OKINAWA MILITARY MOVE JUMPS TO $9 BILLION

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By Gerardo R. Partido

SAIPAN, CNMI (Marianas Variety, Nov. 29) – The latest estimate of the cost of moving 6,000 U.S. Marines from Okinawa to Guam now stands at US$9 billion.

The Japan Times, citing U.S. military sources, reported over the weekend that the U.S. Pacific Command now estimates that it will take at least US$9 billion to equip Guam for the arrival of the 3rd Marine Expeditionary Force from Okinawa.

Japan is expected to shoulder a substantial part of the cost for the relocation, which the two countries agreed on during military realignment talks held earlier.

Tokyo plans to put up the money by making the unprecedented move of enacting a special law to finance the construction of overseas U.S. military facilities because its normal budget would not be able to cover such a huge overlay.

According to the Japan Times sources, Japan’s money will be used to build a new headquarters on Guam for the Marines, as well as new drill sites and hospitals for the unit.

Other construction projects include housing, schools, utility infrastructure and bases in Guam as well as "world-class" training areas not only in Guam but also in the neighboring Northern Marianas.

The relocation of the unit, based in Uruma, Okinawa, was put forward in an interim report on military realignment that Japan and the United States adopted during bilateral security talks held last month.

An earlier estimate of US$3 billion has been deemed too conservative because it was based on a local calculation that Guam’s capacity for carrying out construction work is about US$400 million annually and that the project will take eight to 10 years.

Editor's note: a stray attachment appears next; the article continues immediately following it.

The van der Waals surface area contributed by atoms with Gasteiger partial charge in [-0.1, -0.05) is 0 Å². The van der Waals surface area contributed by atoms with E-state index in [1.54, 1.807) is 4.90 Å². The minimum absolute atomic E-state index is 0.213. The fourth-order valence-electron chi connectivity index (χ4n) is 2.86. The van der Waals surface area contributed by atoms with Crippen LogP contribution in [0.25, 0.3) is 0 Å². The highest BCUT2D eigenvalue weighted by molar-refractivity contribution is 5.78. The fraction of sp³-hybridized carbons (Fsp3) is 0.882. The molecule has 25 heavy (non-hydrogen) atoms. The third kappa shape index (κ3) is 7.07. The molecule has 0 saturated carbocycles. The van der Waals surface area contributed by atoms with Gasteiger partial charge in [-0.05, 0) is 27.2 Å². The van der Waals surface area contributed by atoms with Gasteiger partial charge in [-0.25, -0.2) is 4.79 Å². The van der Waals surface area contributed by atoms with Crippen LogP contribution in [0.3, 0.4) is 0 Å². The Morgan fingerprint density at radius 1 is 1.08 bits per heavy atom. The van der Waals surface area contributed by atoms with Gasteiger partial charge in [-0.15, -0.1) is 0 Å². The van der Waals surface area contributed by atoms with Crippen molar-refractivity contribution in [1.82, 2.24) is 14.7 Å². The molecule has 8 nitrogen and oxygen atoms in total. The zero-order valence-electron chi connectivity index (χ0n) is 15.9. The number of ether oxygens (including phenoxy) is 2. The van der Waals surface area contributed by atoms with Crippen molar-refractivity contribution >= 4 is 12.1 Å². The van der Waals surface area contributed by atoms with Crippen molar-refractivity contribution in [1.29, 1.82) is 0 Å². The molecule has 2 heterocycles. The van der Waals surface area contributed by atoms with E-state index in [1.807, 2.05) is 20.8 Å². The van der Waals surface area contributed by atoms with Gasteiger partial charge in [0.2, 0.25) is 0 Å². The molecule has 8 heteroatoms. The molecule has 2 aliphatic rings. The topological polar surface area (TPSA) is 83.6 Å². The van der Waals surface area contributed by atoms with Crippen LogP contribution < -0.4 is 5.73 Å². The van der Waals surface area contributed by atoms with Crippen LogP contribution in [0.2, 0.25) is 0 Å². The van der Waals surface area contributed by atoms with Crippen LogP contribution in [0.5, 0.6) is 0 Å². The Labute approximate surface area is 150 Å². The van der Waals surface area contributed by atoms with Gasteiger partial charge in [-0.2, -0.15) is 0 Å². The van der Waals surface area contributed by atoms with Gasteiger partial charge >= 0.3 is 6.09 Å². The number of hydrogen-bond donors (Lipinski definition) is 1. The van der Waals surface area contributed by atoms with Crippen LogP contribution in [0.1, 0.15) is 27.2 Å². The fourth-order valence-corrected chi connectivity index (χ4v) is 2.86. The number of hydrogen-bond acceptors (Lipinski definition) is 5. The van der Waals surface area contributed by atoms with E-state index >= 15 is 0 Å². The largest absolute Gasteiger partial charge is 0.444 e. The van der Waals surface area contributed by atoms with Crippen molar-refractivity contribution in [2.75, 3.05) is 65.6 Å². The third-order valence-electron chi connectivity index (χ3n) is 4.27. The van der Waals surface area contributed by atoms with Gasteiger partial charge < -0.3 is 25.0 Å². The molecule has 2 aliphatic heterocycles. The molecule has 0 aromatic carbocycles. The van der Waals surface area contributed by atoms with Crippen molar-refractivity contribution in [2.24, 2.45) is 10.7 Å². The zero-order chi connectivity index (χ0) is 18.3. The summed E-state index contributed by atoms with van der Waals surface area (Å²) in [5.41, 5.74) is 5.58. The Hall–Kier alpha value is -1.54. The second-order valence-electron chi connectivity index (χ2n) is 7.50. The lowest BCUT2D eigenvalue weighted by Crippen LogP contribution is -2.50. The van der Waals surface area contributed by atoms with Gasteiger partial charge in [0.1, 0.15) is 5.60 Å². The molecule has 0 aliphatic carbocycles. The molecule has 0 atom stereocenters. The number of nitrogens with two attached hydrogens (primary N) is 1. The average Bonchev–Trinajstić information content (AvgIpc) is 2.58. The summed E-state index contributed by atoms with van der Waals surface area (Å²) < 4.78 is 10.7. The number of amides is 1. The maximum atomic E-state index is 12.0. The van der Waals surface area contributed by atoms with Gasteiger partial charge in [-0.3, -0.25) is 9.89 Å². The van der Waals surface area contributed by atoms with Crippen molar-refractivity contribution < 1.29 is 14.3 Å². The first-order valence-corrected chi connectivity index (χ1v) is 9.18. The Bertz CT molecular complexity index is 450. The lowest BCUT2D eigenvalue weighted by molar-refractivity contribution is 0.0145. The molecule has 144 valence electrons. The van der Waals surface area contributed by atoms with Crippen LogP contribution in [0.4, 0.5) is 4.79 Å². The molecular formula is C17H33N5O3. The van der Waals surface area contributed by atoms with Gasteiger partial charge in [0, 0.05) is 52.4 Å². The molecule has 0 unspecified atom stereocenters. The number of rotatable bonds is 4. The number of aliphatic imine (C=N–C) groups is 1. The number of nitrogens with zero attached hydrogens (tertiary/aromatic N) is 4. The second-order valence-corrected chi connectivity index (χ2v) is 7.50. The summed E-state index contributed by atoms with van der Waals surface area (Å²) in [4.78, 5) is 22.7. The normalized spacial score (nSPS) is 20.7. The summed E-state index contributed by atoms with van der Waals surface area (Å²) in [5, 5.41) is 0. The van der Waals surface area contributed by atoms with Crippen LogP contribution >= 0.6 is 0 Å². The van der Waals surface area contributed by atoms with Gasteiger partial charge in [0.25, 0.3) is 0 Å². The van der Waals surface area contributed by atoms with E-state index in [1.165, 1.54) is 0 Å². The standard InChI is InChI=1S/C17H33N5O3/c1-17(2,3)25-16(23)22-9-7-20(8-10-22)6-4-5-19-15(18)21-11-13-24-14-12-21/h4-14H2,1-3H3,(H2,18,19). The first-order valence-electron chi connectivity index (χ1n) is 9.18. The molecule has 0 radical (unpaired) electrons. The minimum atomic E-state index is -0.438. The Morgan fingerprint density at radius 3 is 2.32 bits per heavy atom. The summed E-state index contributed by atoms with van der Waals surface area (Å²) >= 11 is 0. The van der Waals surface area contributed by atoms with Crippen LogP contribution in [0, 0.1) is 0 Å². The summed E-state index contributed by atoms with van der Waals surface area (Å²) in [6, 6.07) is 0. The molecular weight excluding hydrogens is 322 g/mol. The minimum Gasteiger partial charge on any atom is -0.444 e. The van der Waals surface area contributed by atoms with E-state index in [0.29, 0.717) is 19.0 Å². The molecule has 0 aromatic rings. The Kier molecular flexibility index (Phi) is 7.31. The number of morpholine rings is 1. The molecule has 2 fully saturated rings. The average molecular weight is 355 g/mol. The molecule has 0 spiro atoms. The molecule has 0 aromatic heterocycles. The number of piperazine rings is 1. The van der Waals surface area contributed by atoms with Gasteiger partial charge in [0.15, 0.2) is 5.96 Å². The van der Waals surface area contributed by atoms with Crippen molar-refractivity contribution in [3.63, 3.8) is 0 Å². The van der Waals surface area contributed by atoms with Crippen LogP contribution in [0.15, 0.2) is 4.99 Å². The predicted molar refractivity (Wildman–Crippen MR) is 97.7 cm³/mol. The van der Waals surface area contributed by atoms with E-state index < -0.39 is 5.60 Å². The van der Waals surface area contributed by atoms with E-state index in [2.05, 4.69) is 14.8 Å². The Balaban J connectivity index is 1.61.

Moreover, U.S. Defense Deputy Undersecretary for Asian and Pacific Affairs Richard Lawless has stated that the US$3.5 billion to US$4 billion figure discussed earlier to finance the Marines’ transfer is still a very rough figure and may still be revised upward because the initial estimates looked at a lower number of Marines and a longer timeline.

The relocation plan involves about 6,000 Marines, most from the Marine Expeditionary Force, with the remaining 1,000 to be moved to other areas in Japan.

Meanwhile, the Kyodo news agency is reporting that the latest high-tech, high-speed ships, developed jointly for commercial use by Japanese shipbuilders, are being eyed by the Japanese government to transport the U.S. forces from Okinawa to Guam.

Called the Techno Super Liners, the ships were initially designed to connect Tokyo with Chichijima Island, some 1,000 kilometers away. The new ship cuts one-way travel time from 26 hours to 17 hours.

November 29, 2005

Marianas Variety: www.mvariety.com

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